The Russian revolutions created a dilemma that the peacemakers never resolved. James Headlam-Morley (1863-1929), a British expert in Paris, observed: "In the discussions everything inevitably leads up to Russia. Then there is a discursive discussion; it is agreed that the point at issue cannot be determined until the general policy on Russia has been settled; having agreed on this, instead of settling it, they pass on to some other subject." After an abortive attempt to assemble the warring factions for negotiations on the Prinkipo Islands in the Sea of Marmara, the peace conference dismissed one-sixth of the earth’s surface in Articles 292 and 293 of the Treaty of Versailles. Only later, and with great reluctance, did other states acknowledge the existence of the Soviet Union and the new Baltic nations.
In Europe thousands of miles of new frontiers came into existence. As far east as Germany’s boundaries with Poland the peacemakers could decide. Beyond that, deprived of any reliable means of enforcing their will, the new map depended more upon the outcome of wars and armed struggles – as the Chief of the British Imperial General Staff, Sir Henry Wilson (1864-1922), observed, "The root of evil is that the Paris writ does not run."
The Balkans changed significantly with Austria, Hungary and Turkey the main losers. The major winner was Yugoslavia (technically, until 1929, the Kingdom of the Serbs, Croats and Slovenes). In 1914 Serbia had 33,900 square miles and 4,600,000 people; Yugoslavia by 1921 had 101,250 square miles and a population of 13,635,000. Greece increased from 42,000 square miles and 4,800,000 people in 1914 to (at least temporarily) 60,000 square miles and 7,500,000 inhabitants by 1921. Romania more than doubled its pre-war size and population from 53,661 square miles and 7,500,000 people to 113,941 square miles and 16,000,000 people. Bulgaria, whose hopes of territorial gain (however unrealistic for a defeated power) were disappointed, emerged with 45,000 square miles of territory and a population of 5,200,000 compared to 47,750 square miles and 5,500,000 people in 1914. Its loss of Western Thrace to Greece deprived it of access to the Aegean and, proportionate to its size and wealth, it faced the highest reparations bill of all the Central Powers.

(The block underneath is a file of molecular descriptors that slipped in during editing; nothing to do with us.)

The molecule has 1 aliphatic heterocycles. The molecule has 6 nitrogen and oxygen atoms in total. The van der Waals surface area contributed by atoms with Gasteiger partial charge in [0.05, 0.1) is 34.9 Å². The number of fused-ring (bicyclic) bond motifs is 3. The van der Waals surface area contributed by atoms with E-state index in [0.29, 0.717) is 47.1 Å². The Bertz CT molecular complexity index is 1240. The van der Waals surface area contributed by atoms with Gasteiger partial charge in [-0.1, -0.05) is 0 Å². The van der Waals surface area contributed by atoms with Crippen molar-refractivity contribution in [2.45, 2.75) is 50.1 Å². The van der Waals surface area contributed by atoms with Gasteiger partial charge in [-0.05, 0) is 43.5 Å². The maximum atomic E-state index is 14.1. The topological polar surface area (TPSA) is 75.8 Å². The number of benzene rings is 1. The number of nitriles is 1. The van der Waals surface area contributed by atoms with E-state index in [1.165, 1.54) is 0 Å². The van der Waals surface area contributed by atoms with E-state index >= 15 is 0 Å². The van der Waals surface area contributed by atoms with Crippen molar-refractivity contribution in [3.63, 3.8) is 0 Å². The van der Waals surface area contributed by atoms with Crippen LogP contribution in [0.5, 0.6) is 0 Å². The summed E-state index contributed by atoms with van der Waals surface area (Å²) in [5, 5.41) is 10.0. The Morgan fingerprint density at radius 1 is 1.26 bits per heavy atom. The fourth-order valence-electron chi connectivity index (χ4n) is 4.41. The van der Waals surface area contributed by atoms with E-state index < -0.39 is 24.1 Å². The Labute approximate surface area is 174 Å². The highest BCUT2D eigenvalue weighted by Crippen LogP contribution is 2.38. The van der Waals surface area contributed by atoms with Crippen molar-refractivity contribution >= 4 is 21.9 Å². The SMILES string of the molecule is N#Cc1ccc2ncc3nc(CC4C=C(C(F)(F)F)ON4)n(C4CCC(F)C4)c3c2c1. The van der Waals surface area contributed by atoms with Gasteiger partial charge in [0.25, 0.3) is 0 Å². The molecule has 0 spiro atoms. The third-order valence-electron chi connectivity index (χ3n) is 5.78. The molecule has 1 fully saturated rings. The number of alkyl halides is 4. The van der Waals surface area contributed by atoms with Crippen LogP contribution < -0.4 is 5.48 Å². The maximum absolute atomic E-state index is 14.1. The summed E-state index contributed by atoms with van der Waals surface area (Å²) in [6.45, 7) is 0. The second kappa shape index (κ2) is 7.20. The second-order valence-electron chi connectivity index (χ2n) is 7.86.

The settlement consolidated the Balkans but fragmented Eastern Europe. Finland, Estonia, Latvia, Lithuania, Poland, Czechoslovakia, Austria and Hungary, together with the Soviet Union, filled the political vacuum left by the collapsed empires. Hungary, which lost two-thirds of its pre-war territory and 58 percent of its population, suffered the heaviest deprivations of any of the defeated powers, losing a third of its Magyar people. Austria reluctantly became an independent state, its population of 8 million mostly in or near Vienna, a city deprived of its raison d’être as the imperial governmental, financial and banking centre.
Poles, as subjects of the three empires that had partitioned Poland in the 18th century, fought on both sides during the war, and Poland’s independence rested upon the unlikely outcome that Russia and its enemies, Austria-Hungary and Germany, would all lose. When this happened reborn Poland’s ambitions were not modest, reclaiming lands lost in the fourteenth century, but Lloyd George, in particular, fought to limit German losses in Upper Silesia and on the fringes of the Polish corridor. After the 1920 war with Russia, Poland established this new frontier far to the east of the Curzon line recommended by the conference, creating a state where only 69 percent of the population was Polish and whose neighbours all had grievances against it.